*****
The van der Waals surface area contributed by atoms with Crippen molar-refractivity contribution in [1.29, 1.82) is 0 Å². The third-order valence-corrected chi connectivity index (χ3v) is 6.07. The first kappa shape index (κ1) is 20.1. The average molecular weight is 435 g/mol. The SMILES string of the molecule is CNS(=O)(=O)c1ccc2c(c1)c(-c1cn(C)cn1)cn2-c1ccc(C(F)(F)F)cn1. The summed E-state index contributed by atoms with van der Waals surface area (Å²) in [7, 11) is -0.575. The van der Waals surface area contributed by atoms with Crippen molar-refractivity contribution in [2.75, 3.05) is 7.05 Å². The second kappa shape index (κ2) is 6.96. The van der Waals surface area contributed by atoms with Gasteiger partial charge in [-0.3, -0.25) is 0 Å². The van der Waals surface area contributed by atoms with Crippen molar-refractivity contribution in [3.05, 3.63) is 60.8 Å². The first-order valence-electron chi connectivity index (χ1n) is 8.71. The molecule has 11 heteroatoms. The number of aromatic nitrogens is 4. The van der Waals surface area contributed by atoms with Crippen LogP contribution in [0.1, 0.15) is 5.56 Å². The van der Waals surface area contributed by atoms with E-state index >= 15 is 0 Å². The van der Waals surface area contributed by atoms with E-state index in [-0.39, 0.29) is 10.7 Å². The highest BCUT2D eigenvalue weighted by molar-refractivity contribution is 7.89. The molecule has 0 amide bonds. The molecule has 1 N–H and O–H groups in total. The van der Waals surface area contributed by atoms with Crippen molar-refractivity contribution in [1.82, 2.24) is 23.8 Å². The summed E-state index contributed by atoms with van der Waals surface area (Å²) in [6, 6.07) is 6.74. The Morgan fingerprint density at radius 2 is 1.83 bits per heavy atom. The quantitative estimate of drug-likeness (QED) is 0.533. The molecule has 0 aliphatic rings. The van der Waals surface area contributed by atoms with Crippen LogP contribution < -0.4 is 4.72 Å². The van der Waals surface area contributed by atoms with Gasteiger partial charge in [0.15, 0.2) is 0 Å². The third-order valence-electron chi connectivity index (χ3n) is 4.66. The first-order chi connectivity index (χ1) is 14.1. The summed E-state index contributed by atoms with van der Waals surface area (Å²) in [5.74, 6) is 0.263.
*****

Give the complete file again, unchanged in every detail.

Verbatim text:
The van der Waals surface area contributed by atoms with Crippen molar-refractivity contribution in [1.29, 1.82) is 0 Å². The third-order valence-corrected chi connectivity index (χ3v) is 6.07. The first kappa shape index (κ1) is 20.1. The average molecular weight is 435 g/mol. The SMILES string of the molecule is CNS(=O)(=O)c1ccc2c(c1)c(-c1cn(C)cn1)cn2-c1ccc(C(F)(F)F)cn1. The summed E-state index contributed by atoms with van der Waals surface area (Å²) in [7, 11) is -0.575. The van der Waals surface area contributed by atoms with Crippen molar-refractivity contribution in [2.75, 3.05) is 7.05 Å². The second kappa shape index (κ2) is 6.96. The van der Waals surface area contributed by atoms with Gasteiger partial charge in [-0.3, -0.25) is 0 Å². The van der Waals surface area contributed by atoms with Crippen molar-refractivity contribution in [3.05, 3.63) is 60.8 Å². The first-order valence-electron chi connectivity index (χ1n) is 8.71. The molecule has 11 heteroatoms. The number of aromatic nitrogens is 4. The van der Waals surface area contributed by atoms with Crippen LogP contribution in [0.1, 0.15) is 5.56 Å². The van der Waals surface area contributed by atoms with E-state index >= 15 is 0 Å². The van der Waals surface area contributed by atoms with E-state index in [-0.39, 0.29) is 10.7 Å². The highest BCUT2D eigenvalue weighted by molar-refractivity contribution is 7.89. The molecule has 0 amide bonds. The molecule has 1 N–H and O–H groups in total. The van der Waals surface area contributed by atoms with Crippen molar-refractivity contribution in [1.82, 2.24) is 23.8 Å². The summed E-state index contributed by atoms with van der Waals surface area (Å²) in [6, 6.07) is 6.74. The Morgan fingerprint density at radius 2 is 1.83 bits per heavy atom. The quantitative estimate of drug-likeness (QED) is 0.533. The molecule has 0 aliphatic rings. The van der Waals surface area contributed by atoms with Crippen LogP contribution < -0.4 is 4.72 Å². The van der Waals surface area contributed by atoms with Gasteiger partial charge in [0.15, 0.2) is 0 Å². The third-order valence-electron chi connectivity index (χ3n) is 4.66. The first-order chi connectivity index (χ1) is 14.1. The summed E-state index contributed by atoms with van der Waals surface area (Å²) in [5.74, 6) is 0.263.